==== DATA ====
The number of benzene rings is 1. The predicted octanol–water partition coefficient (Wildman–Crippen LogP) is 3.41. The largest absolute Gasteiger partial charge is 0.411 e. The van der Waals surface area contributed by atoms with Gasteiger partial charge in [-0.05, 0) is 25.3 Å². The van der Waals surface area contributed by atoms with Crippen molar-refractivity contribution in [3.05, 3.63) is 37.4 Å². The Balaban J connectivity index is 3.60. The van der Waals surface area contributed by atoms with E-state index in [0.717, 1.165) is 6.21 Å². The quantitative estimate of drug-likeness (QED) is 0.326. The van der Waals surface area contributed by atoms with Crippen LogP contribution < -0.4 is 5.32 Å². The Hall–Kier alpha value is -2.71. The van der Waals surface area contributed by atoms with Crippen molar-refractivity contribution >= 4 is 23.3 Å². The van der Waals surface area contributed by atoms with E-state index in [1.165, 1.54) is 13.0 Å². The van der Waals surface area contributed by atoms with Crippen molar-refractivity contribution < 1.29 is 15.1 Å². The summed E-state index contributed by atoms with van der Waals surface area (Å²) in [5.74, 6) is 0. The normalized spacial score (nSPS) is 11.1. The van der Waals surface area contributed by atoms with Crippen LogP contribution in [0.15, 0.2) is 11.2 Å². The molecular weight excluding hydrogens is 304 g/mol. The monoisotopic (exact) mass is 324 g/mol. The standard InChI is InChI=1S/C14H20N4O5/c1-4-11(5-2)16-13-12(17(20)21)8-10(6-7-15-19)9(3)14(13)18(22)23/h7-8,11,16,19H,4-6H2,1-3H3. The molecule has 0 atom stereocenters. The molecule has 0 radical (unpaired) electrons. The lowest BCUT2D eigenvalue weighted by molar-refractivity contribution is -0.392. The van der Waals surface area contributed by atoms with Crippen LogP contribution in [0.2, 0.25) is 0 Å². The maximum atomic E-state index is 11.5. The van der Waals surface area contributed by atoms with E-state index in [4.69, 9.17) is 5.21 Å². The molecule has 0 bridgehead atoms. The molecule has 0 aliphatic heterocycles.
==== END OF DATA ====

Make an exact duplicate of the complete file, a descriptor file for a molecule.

The number of benzene rings is 1. The predicted octanol–water partition coefficient (Wildman–Crippen LogP) is 3.41. The largest absolute Gasteiger partial charge is 0.411 e. The van der Waals surface area contributed by atoms with Gasteiger partial charge in [-0.05, 0) is 25.3 Å². The van der Waals surface area contributed by atoms with Crippen molar-refractivity contribution in [3.05, 3.63) is 37.4 Å². The Balaban J connectivity index is 3.60. The van der Waals surface area contributed by atoms with E-state index in [0.717, 1.165) is 6.21 Å². The quantitative estimate of drug-likeness (QED) is 0.326. The van der Waals surface area contributed by atoms with Crippen LogP contribution < -0.4 is 5.32 Å². The Hall–Kier alpha value is -2.71. The van der Waals surface area contributed by atoms with Crippen molar-refractivity contribution >= 4 is 23.3 Å². The van der Waals surface area contributed by atoms with E-state index in [1.165, 1.54) is 13.0 Å². The van der Waals surface area contributed by atoms with Crippen molar-refractivity contribution < 1.29 is 15.1 Å². The summed E-state index contributed by atoms with van der Waals surface area (Å²) in [5.74, 6) is 0. The normalized spacial score (nSPS) is 11.1. The van der Waals surface area contributed by atoms with Crippen LogP contribution in [0.15, 0.2) is 11.2 Å². The molecular weight excluding hydrogens is 304 g/mol. The monoisotopic (exact) mass is 324 g/mol. The standard InChI is InChI=1S/C14H20N4O5/c1-4-11(5-2)16-13-12(17(20)21)8-10(6-7-15-19)9(3)14(13)18(22)23/h7-8,11,16,19H,4-6H2,1-3H3. The molecule has 0 atom stereocenters. The molecule has 0 radical (unpaired) electrons. The lowest BCUT2D eigenvalue weighted by molar-refractivity contribution is -0.392. The van der Waals surface area contributed by atoms with Crippen LogP contribution in [0.2, 0.25) is 0 Å². The maximum atomic E-state index is 11.5. The van der Waals surface area contributed by atoms with E-state index in [4.69, 9.17) is 5.21 Å². The molecule has 0 bridgehead atoms. The molecule has 0 aliphatic heterocycles.